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The world cannot afford to ignore the poorest countries

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WASHINGTON DC: A World Bank report by Indermit Gill and Ayhan Kose has identified that the world’s poorest countries are home to a quarter of humanity — 1.9 billion people but have prized natural resources, including one-fifth of the world’s copper and gold reserves, as well as many of the rare metals essential for the transition to clean energy.

The report says that the working-age populations are set to expand for the next five decades amid demographic decline nearly everywhere else. Yet a historic reversal is underway among the world’s 75 countries eligible for grants and low-interest loans from the World Bank’s International Development Association (IDA).

For the first time this century, the income gap relative to the wealthiest economies is widening in half of IDA countries. And while these countries are midway through what could be a lost decade, the rest of the world is largely averting its gaze. IDA countries have an extreme-poverty rate eight times higher than the global average. They account for 70 percent of all extreme poverty, and they are home to 90 percent of people facing hunger or malnutrition. Many of their national governments, meanwhile, are paralyzed, and half are either in debt distress or at high risk of it.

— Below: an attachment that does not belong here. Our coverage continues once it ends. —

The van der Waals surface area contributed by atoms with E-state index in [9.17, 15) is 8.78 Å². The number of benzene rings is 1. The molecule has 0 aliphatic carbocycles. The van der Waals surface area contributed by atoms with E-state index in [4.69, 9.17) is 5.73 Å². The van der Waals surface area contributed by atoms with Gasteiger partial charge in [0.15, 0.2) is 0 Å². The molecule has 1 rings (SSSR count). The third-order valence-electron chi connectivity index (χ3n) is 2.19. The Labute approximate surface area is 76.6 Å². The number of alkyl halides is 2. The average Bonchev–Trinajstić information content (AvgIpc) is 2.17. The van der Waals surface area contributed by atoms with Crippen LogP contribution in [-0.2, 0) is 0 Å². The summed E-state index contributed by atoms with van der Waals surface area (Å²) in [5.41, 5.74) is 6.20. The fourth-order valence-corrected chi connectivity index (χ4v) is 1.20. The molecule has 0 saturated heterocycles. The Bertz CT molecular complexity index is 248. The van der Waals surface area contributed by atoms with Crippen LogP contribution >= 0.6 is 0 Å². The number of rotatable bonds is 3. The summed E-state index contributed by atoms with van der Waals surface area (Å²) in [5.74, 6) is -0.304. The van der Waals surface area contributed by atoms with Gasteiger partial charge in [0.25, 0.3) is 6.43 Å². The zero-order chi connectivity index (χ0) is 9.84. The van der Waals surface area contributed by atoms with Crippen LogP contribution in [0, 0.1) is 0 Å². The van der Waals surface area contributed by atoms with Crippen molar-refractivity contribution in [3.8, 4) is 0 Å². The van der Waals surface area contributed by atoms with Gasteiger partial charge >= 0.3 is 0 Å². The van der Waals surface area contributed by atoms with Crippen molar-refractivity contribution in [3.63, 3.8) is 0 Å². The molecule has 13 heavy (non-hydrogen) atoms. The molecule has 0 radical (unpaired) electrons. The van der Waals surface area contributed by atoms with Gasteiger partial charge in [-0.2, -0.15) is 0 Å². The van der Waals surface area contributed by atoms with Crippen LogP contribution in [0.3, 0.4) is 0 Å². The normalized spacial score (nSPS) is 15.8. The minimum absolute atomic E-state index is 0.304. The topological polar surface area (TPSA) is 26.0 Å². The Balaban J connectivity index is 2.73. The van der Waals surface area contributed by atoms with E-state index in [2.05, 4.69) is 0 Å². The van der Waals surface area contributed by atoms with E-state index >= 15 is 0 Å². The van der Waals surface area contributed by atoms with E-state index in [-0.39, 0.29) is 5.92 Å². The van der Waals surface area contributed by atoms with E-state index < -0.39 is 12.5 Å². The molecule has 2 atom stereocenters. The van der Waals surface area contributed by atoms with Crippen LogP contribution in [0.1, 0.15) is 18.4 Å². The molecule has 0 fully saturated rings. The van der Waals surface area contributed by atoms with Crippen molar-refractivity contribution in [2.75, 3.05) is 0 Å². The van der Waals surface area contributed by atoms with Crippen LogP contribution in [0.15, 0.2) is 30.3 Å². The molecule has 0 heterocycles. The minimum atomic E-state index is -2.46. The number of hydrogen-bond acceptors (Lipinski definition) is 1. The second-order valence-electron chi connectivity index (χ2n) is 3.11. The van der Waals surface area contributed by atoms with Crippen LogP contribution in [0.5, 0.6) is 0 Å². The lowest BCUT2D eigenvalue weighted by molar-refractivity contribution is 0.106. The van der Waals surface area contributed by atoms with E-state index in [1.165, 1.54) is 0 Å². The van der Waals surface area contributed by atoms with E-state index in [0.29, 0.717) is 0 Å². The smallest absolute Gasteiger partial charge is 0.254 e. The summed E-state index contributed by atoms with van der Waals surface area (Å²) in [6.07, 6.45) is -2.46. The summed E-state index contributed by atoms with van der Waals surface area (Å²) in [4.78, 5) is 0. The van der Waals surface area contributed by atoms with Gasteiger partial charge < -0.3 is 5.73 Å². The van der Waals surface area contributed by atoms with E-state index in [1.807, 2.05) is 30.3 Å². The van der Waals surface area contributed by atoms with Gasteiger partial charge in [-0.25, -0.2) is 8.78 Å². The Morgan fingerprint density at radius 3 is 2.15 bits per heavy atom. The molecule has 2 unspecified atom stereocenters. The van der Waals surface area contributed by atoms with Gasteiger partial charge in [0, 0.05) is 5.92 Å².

The flow of foreign capital has largely dried up for IDA countries. In 2022, for the first time in 16 years, private creditors took more in principal repayments than they put in via loan disbursements to IDA governments and government-guaranteed entities. Financing from foreign governments dwindled to an 11-year low. The remaining lifeline has been multilateral development banks, especially the World Bank, which provided more than half of the $26 billion in loans that IDA governments received from multilateral creditors in 2022.

The WB sees a dangerous retreat from the principles upon which much of the global economic architecture was built after World War II. Back then, the wealthiest economies wisely recognized their interest in improving the welfare of the weakest. The 17 donor countries that made their first financial contributions to the IDA in 1960 believed that an acceleration of “economic and social progress in the less-developed countries is desirable not only in the interests of those countries but also in the interests of the international community.”

The global prosperity that followed validated this insight. Three of today’s global economic powerhouses—China, India, and South Korea — are former IDA borrowers whose growth has transformed them into important IDA donors.

36 countries that once were IDA borrowers no longer depend on it, with a dozen “graduating” in the last two decades alone.